Imagine rushing to brush your teeth because you were running late for work (we’ve all experienced this). After turning the tap on to wet your toothbrush, you hear a splash of water coming from underneath the sink. Everything is wet because the bathroom sink is leaking from the drain gasket.
Why is your sink leaking from the drain gasket, and how can you fix it? This guide will walk you through everything you need to know about a bathroom sink leaking from the drain gasket.
Bathroom Sink Leaking From Drain Gasket: What Could be Causing it?
Below are some of the things that may cause your bathroom sink to leak from the drain:
- The nut holding the drain flange to the sink is loose. It only requires a simple tightening to fix this.
- A gasket or rubber washer that is uneven. These must be swapped out for flat, even washers to stop the leaking.
- No plumber’s tape was put between the nuts and drain pipe threads during installation.
- The O-ring, the rubber sealing, or the washer is too tight.
- A drain pipe that is not centered.
How To Fix a Bathroom Sink Leaking From Drain Gasket
- Examine the Nut
Grab an adjustable wrench and check the nut underneath the sink as soon as you notice a leak in your drain gasket. This piece of hardware often called a “Slip Nut” or a “Drain Nut,” holds the sink to the drain.
To check how tight the seal is, use your wrench. The nut needs to be tightened if the nut moves when the wretch is put. On the other hand, if the nut does not move, it’s conceivable that the rubber gasket has been damaged and needs to be replaced.
Gradually loosen or tighten the nut accordingly, run the water, and check to see whether the problem remains. If this simple remedy doesn’t work, it’s time to disassemble the drain and look closely at the functional components.
- Check the Drain Components for Warps, Cracks, and Other Defects
Loosen the drain nut using the wretch and start disassembling everything. Lay down each drain component after completely disassembling, starting from the left to the right.
Additionally, if your bathroom doesn’t have good lighting, you should use a flashlight or the light on your phone to aid in illuminating and examining each component.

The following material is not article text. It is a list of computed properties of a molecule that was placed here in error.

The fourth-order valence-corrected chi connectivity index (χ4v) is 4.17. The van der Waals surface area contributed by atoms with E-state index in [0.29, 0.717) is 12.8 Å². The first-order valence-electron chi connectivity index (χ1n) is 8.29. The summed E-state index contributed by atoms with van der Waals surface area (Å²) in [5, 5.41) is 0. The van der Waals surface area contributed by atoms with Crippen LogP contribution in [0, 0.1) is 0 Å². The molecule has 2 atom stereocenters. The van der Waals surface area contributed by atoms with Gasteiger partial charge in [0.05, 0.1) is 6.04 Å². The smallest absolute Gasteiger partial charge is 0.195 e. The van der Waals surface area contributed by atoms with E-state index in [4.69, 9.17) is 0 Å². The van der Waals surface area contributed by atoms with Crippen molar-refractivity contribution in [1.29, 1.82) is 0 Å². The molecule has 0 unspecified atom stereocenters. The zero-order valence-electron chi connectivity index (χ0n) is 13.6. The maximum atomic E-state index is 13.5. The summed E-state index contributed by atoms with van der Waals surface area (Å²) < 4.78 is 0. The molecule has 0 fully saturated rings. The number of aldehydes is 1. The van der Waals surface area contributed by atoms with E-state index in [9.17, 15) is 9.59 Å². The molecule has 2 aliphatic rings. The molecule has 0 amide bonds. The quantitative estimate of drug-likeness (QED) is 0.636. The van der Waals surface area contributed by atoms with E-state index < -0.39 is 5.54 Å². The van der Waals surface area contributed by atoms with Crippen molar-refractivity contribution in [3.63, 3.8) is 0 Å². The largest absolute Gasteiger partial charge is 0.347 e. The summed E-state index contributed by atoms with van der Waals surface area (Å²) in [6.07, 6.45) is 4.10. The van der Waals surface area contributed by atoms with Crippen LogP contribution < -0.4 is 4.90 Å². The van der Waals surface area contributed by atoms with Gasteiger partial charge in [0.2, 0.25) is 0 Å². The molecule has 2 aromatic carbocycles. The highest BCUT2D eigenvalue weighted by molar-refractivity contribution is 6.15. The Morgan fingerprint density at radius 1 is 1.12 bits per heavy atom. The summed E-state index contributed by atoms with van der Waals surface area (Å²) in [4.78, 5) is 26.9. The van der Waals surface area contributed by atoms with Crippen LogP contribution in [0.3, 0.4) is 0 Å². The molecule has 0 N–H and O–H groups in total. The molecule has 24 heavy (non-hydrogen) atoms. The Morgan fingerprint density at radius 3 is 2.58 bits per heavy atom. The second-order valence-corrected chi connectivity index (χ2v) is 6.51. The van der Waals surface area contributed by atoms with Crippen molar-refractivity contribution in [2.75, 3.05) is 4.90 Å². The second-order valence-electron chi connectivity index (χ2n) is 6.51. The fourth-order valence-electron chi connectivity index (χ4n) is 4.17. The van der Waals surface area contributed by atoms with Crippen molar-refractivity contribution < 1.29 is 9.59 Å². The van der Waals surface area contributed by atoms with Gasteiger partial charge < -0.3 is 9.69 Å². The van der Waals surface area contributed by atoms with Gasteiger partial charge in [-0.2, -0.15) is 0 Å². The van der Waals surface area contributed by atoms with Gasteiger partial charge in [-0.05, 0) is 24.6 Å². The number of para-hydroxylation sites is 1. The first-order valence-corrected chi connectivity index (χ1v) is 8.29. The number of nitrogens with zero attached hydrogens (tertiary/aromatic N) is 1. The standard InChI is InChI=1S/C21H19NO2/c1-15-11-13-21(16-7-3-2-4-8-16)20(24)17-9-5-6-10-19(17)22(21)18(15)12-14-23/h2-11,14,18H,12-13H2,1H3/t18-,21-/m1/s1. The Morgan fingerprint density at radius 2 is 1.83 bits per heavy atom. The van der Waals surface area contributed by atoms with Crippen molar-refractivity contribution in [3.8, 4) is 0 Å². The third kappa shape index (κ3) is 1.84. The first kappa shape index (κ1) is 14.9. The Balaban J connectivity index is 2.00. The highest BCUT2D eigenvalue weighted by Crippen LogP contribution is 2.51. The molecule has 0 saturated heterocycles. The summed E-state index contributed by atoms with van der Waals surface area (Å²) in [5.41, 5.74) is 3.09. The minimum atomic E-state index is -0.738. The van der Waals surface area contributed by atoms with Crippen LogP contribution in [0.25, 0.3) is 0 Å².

You’re searching for damage to the individual components. Are they cracked, twisted, or warped?
If these questions have a “Yes” response, get a replacement part at your neighborhood hardware store. Some components can corrode when exposed to particular chemicals and cleaning solutions, while others can degrade due to overuse.
Plumber tape and putty can help seal your bathroom drain leak around the threads if you do not see any physical damage to the parts.
- Plumber’s Tape and Putty
To make a perfect, watertight seal, a plumber’s tape is a helpful tool that slips right into the threads of a plumbing joint.
Get a small amount of slack first, then gently press down on the tape and the valve. Next, start wrapping carefully, making sure to keep it tight. Rotate all threads several times as necessary. Snap the tape off the roll once you’re satisfied with the wrapping work, tidy up any leftover tape strings, and you’re ready to go on to the next stage!
The plumber’s putty fills the gap between the porcelain and metal drain flanges to seal the top side of a sink drain.
The first step in utilizing a plumber’s putty is to ensure that all surfaces are dry and spotless. After that, roll some putty back and forth in your hands until it resembles a worm. After that, insert your putty cylinder into the sink hole by wrapping it around the top of the drain piece.
- Fix and Reassemble.
It’s time to go to work now that everything has been disassembled, that you have an adjustable wrench, plumber’s tape, and putty.
A Guide For Sink Drain Repair and Reinstallation
- Tape the threads of the drain union using a plumber’s tape.
- Around the top of the drain flange, apply a ring of putty that is half an inch thick.
- Reinsert the drain back into the hole, ensuring that it is centered.
- Tighten the nut and gasket beneath the sink.
- Remove any extra putty near the drain.
- Turn on the water and check for leaks
- When to Call a Plumber
It’s time to call a qualified plumbing technician if you’ve tried the measures above and still haven’t been able to stop the leak from the drain. A plumber can quickly identify the problem and inform you if it can be fixed with a few replacement parts or whether the bathroom sink and drain need to be replaced entirely.
How Do You Identify Bathroom Sink That Drains
Sometimes, dripping bathroom sink drains go unseen. To spot these bathroom plumbing issues, you should be aware of the following:
- Damaged or loose flooring in front of the sink: This is a clue that a significant bathroom sink drain leak has been there but has gone undiscovered for some time. If you don’t take action, you can find yourself paying for even more costly damages to your house.
- The cabinet is stained with water: You should have a dry sink cabinet. Water stains indicate leaks.
- Puddles in the cabinet beneath the sink: Depending on how much the sink is leaking, there may be puddles in the cabinet beneath the sink that are not only unsightly but also dangerous to your health and your family’s health.
- An odd and moldy smell in the sink cabinet: This is a sign of a leaking drain that must be fixed.
We hope this article has given you all you need to know about a bathroom sink leaking from the drain gasket. Follow the steps listed above to have it fixed today. If you follow the steps and the leaking does not stop, seek some professional help.